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27 Jul 2019

Book Review: Ancient Coins Were Shaped Like Hams and Other Freaky Facts About Coins, Bills, and Counterfeiting & 1 more

Young Numismatists Exchange | ZanzibarCoins

This is a coin book review for (as it says in the title :) ) Ancient Coins Were Shaped Like Hams and Other Freaky Facts About Coins, Bills, and Counterfeiting. This book was written by Barbara Seuling, and illustrated by Matthew Skeens. It is forty pages long, with illustrations, although, just to be clear, they are illustrations, not actual pictures. :) The book is both amusing and informative, with interesting and little known facts all throughout. Besides the ancient coins were shaped like hams one, there is also the interesting, and slightly odd fact that United States paper currency used to be sent to a launderer to be washed, ironed, and dried, so that the bills would have a longer life span, and look better too. Isn't that an interesting one?! This book, even though my library keeps it in the juvenile section, and some of the illustrations lean towards the cartoony side, is an interesting, amusing, and informative read, for any collector of any age. You might laugh at some of the illustrations, but I am sure that you will learn something. I recommend this book for anyone who wants to learn little known facts or interesting trivia bits.The other book featured in this book review is called The Instant Coin Collector: Everything you Need to Know to Get Started Now. It is written by Arlyn G. Sieber, and is a fantastic book. Although there is no way to become an "instant" collector (everything takes practice and a bit of learning), it is still a good book. It literally teaches you everything you could need to know to get started in the amazing and fabulous world of coin collecting/numismatics. It is 255 pages long, and is crammed full of information and tips of the trade for everything from picking your coin, to grading your coin, to storing your coin, to protecting your coin, and more. The entire starting journey is laid out for you in the pages of this book, and there are helpful photos in the book. I recommend this book mainly for beginning collectors, although, maybe more experienced collectors could learn something from it too. I can't really be the judge of that, that is all up to you guys. :)I hope these book reviews are helpful to anyone reading, and that, if you read the books, you enjoy them. :)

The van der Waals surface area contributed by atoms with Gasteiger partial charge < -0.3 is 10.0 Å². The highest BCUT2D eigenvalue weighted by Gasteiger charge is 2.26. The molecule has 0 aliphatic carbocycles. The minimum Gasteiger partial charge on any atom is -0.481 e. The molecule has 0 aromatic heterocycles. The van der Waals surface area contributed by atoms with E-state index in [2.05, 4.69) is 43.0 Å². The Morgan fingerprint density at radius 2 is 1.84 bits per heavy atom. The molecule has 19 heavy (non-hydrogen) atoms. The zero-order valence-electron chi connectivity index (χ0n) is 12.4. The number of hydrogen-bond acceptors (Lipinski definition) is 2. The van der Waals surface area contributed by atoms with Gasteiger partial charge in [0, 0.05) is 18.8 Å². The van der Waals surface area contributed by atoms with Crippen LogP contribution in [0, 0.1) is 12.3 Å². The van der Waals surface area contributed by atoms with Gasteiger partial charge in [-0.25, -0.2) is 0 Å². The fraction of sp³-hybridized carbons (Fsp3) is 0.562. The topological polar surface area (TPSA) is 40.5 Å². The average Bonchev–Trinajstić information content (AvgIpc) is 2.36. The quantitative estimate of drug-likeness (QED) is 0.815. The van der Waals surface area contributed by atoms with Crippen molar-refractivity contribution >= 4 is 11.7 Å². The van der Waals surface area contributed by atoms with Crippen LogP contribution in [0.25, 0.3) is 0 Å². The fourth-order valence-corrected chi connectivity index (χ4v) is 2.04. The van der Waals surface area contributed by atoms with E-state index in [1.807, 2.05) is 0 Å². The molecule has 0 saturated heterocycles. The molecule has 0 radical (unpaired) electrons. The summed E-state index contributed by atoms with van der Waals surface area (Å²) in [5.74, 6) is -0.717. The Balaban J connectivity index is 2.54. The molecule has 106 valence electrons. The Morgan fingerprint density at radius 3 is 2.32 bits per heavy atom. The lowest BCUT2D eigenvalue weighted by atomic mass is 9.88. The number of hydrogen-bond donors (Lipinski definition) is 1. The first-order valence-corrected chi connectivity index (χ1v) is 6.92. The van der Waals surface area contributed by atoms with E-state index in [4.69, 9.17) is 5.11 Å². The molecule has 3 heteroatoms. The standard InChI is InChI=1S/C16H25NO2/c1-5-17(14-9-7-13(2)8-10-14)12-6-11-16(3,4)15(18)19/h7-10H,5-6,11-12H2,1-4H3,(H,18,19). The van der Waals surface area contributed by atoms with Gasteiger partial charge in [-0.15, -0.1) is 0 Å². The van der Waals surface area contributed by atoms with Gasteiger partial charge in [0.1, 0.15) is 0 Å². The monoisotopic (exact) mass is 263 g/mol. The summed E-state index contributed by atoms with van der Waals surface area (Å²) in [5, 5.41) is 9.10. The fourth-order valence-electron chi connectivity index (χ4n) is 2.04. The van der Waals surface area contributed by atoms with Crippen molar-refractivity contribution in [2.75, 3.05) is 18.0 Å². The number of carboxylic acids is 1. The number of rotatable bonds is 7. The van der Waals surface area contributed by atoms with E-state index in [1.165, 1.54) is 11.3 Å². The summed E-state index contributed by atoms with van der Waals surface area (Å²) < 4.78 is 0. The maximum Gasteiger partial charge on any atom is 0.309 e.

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27 Jul 2019

The Wild West and Its Inspired Coinage, Part 9 (Wild Bill Hickok, Buffalo Bill Cody, Bonnie and Clyde, and more!)

Young Numismatists Exchange | ZanzibarCoins

Well, this is the last post in the wild west coinsetinspired series. Who knows what serieswillcome after this. This last post is on Wild Bill Hickok, Buffalo Bill Cody, Bonnie and Clyde, and theSundanceKid. These are all famous characters from our nation's history, and all five names are rather well known. Practically everyone has heard about them, and knows who they are. (I will try to keep the bios as short as I can.) :) WildBillHickok is up first...

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23 Jul 2019

The Wild West and Its Inspired Coinage, Part 8 (Wild Bill Hickok, Buffalo Bill Cody, Bonnie and Clyde, and more!)

Young Numismatists Exchange | ZanzibarCoins

Well, this is the last post in the wild west coinsetinspired series. Who knows what serieswillcome after this. This last post is on Wild Bill Hickok, Buffalo Bill Cody, Bonnie and Clyde, and theSundanceKid. These are all famous characters from our nation's history, and all five names are rather well known. Practically everyone has heard about them, and knows who they are. (I will try to keep the bios as short as I can.) :) WildBillHickok is up first...